He continued : “First we had to wait many years for Lord Gill’s Civil Court’s Review, which is now 18 months old, now we have to wait for the Sheriff Principal to retire followed by a further 18 months for his review to be completed. No doubt this will be followed by yet further delay from Parliament, and all to investigate failings long since identified by the Scottish Public and a number of consumer organisations.”

“Given this record of procrastination some might credibly maintain that there is no sincere desire within the Legal and political communities to remedy the conspicuous defects of the Civil Justice System in Scotland, the powers that be preferring instead to engage in numerous ‘window dressing’ exercises.”

A consumer official who spoke to Diary of Injustice described the Scottish Government’s eighteen month review proposals as “an exercise in time wasting”. He also criticised the terms of the review, claiming it would not answer the root causes of high costs within the justice system or recommend effective solutions to the affordability of access to justice in Scotland.

He said “Everyone is well aware the costs of using the courts in Scotland are far too high. However, I really don’t think Lord Gill had it in mind he would write his conclusions only to find after four years nothing would be done to remedy the financial burdens placed on those consumers seeking access to legal services in Scotland.

He continued : “People may well begin to believe, with good cause that the Scottish Government’s 18 month review of litigation costs is little more than an attempt to appease the legal establishment amid their concerns Lord Gill’s Civil Courts Review overreached itself and was overly critical of many lucrative areas of business in the courts. Personally, I have little faith in Mr Ewing’s review.”

Clearly there is no appetite in this Scottish Government for providing access to justice for ordinary Scots, who through bitter experiences of using the justice system are finding more often than not that access to justice is more like access to extortion. Perhaps Lord Gill may be well advised to speak out once again on the progress of civil justice reform.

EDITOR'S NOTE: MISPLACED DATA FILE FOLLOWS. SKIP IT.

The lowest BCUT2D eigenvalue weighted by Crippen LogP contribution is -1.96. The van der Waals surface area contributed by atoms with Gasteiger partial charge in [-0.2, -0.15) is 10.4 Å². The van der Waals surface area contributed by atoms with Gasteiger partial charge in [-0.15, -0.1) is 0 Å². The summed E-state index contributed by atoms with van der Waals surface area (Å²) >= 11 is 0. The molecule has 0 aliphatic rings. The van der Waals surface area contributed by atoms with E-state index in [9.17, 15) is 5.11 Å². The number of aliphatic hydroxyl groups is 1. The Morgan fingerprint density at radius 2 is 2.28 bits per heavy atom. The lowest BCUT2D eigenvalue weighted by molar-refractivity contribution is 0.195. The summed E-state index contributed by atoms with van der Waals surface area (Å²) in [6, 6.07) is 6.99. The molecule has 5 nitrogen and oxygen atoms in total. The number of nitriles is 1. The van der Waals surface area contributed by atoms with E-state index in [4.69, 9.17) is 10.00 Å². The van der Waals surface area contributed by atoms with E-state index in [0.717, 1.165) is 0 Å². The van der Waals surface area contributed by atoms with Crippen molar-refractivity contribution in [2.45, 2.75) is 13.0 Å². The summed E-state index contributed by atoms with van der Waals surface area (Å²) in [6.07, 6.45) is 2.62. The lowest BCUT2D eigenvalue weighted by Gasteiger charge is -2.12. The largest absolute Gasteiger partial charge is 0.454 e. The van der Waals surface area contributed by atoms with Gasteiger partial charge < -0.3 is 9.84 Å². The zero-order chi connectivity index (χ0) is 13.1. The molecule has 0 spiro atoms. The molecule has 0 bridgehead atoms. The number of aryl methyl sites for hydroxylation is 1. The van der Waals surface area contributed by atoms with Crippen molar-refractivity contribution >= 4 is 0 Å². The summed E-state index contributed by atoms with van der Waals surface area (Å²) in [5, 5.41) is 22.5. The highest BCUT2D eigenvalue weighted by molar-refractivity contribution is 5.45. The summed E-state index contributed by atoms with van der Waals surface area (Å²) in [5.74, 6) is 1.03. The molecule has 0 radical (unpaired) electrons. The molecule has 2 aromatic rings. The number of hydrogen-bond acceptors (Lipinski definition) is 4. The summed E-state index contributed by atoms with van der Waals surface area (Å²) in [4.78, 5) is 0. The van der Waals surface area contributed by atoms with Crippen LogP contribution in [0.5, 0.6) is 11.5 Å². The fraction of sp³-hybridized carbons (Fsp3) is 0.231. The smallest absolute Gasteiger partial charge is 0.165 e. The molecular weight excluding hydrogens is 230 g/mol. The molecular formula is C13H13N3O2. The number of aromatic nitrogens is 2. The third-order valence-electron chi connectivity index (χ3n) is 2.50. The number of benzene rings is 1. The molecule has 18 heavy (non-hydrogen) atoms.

Lord Gill Lord Justice ClerkThe Lord Justice Clerk, Lord Gill, author of the Civil Courts Review. The Lord Justice Clerk, Lord Gill, in his speech to the Law Society of Scotland’s 60 year anniversary conference last year, reproduced in full here said : “The civil justice system in Scotland is a Victorian model that had survived by means of periodic piecemeal reforms. But in substance its structure and procedures are those of a century and a half ago. It is failing the litigant and it is failing society. It is essential that we should have a system that has disputes resolved at a judicial level that is appropriate to their degree of importance and that disputes should be dealt with expeditiously and efficiently and without unnecessary or unreasonable cost. That means that the judicial structure should be based on a proper hierarchy of courts and that the procedures should be appropriate to the nature and the importance of the case, in terms of time and cost. Scottish civil justice fails on all of these counts. Its delays are notorious. It costs deter litigants whose claims may be well-founded. Its procedures cause frustration and obstruct rather than facilitate the achievement of justice.”

Against the background of Lord Gill’s criticisms of Scotland’s “Victorian” civil justice system, in which some cases continue to be heard by judges some fifteen years after they first entered the court system, the current Scottish Government have a poor track record of responding to the many recommendations contained in Lord Gill’s 2009 Civil Courts Review, as I have previously reported, here : Civil Courts Review one year on : Scotland’s out-of-reach justice system remains Victorian, untrustworthy and still controlled by vested interests & here : Scottish Government’s response to Civil Courts Review : Class Actions, more cases to Sheriff Courts, & faster, easier access to justice ‘over years’.

Sadly, many of the Scottish Parliament’s msps failed to push the SNP administration to address much of the 100 year plus malaise of Scotland’s civil courts system. Only a handful of Scottish politicians rose to the occasion to challenge the Scottish Government over Lord Gill’s recommendations. Video footage of those Holyrood debates on civil justice reform & Lord Gill’s Civil Courts Review can be viewed at LawyerTV.

Readers can find out more & download a copy of the Civil Courts Review report in pdf format, from the Scottish Courts Website at the following links :

My coverage of the Civil Courts Review from its publication to the present, and the pace of reforms to civil justice in Scotland can be found here : Civil Courts Review – The story so far.